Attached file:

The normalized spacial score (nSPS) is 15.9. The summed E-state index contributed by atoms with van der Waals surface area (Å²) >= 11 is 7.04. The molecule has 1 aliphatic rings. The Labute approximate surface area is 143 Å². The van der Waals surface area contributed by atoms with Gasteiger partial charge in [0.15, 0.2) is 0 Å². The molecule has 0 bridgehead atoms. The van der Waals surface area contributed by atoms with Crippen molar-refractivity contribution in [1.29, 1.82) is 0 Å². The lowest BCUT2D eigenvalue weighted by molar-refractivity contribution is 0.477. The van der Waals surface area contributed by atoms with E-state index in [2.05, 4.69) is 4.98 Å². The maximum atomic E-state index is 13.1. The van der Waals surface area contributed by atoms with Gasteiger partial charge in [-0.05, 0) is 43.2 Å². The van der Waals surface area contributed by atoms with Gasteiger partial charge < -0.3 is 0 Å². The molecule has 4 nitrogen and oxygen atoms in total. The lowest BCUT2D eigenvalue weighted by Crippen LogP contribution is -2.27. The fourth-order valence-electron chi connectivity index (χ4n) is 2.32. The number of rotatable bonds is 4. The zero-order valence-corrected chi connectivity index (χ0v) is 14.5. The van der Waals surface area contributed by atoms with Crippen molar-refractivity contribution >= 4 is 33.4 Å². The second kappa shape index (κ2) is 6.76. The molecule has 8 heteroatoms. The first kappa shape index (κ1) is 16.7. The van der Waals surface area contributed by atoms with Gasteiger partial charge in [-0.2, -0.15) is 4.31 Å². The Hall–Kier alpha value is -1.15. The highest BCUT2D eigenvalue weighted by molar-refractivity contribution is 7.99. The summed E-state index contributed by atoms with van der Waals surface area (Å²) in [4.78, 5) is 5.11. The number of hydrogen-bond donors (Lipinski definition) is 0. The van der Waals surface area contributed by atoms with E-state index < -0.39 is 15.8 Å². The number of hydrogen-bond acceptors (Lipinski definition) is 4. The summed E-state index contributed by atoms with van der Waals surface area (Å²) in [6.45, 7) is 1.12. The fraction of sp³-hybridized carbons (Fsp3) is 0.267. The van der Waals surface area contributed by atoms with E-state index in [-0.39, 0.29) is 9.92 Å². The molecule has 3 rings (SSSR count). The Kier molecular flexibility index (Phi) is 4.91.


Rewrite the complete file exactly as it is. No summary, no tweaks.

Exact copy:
The normalized spacial score (nSPS) is 15.9. The summed E-state index contributed by atoms with van der Waals surface area (Å²) >= 11 is 7.04. The molecule has 1 aliphatic rings. The Labute approximate surface area is 143 Å². The van der Waals surface area contributed by atoms with Gasteiger partial charge in [0.15, 0.2) is 0 Å². The molecule has 0 bridgehead atoms. The van der Waals surface area contributed by atoms with Crippen molar-refractivity contribution in [1.29, 1.82) is 0 Å². The lowest BCUT2D eigenvalue weighted by molar-refractivity contribution is 0.477. The van der Waals surface area contributed by atoms with E-state index in [2.05, 4.69) is 4.98 Å². The maximum atomic E-state index is 13.1. The van der Waals surface area contributed by atoms with Gasteiger partial charge in [-0.05, 0) is 43.2 Å². The van der Waals surface area contributed by atoms with Gasteiger partial charge < -0.3 is 0 Å². The molecule has 4 nitrogen and oxygen atoms in total. The lowest BCUT2D eigenvalue weighted by Crippen LogP contribution is -2.27. The fourth-order valence-electron chi connectivity index (χ4n) is 2.32. The number of rotatable bonds is 4. The zero-order valence-corrected chi connectivity index (χ0v) is 14.5. The van der Waals surface area contributed by atoms with Crippen molar-refractivity contribution >= 4 is 33.4 Å². The second kappa shape index (κ2) is 6.76. The molecule has 8 heteroatoms. The first kappa shape index (κ1) is 16.7. The van der Waals surface area contributed by atoms with Gasteiger partial charge in [-0.2, -0.15) is 4.31 Å². The Hall–Kier alpha value is -1.15. The highest BCUT2D eigenvalue weighted by molar-refractivity contribution is 7.99. The summed E-state index contributed by atoms with van der Waals surface area (Å²) in [4.78, 5) is 5.11. The number of hydrogen-bond donors (Lipinski definition) is 0. The van der Waals surface area contributed by atoms with E-state index < -0.39 is 15.8 Å². The number of hydrogen-bond acceptors (Lipinski definition) is 4. The summed E-state index contributed by atoms with van der Waals surface area (Å²) in [6.45, 7) is 1.12. The fraction of sp³-hybridized carbons (Fsp3) is 0.267. The van der Waals surface area contributed by atoms with E-state index in [-0.39, 0.29) is 9.92 Å². The molecule has 3 rings (SSSR count). The Kier molecular flexibility index (Phi) is 4.91.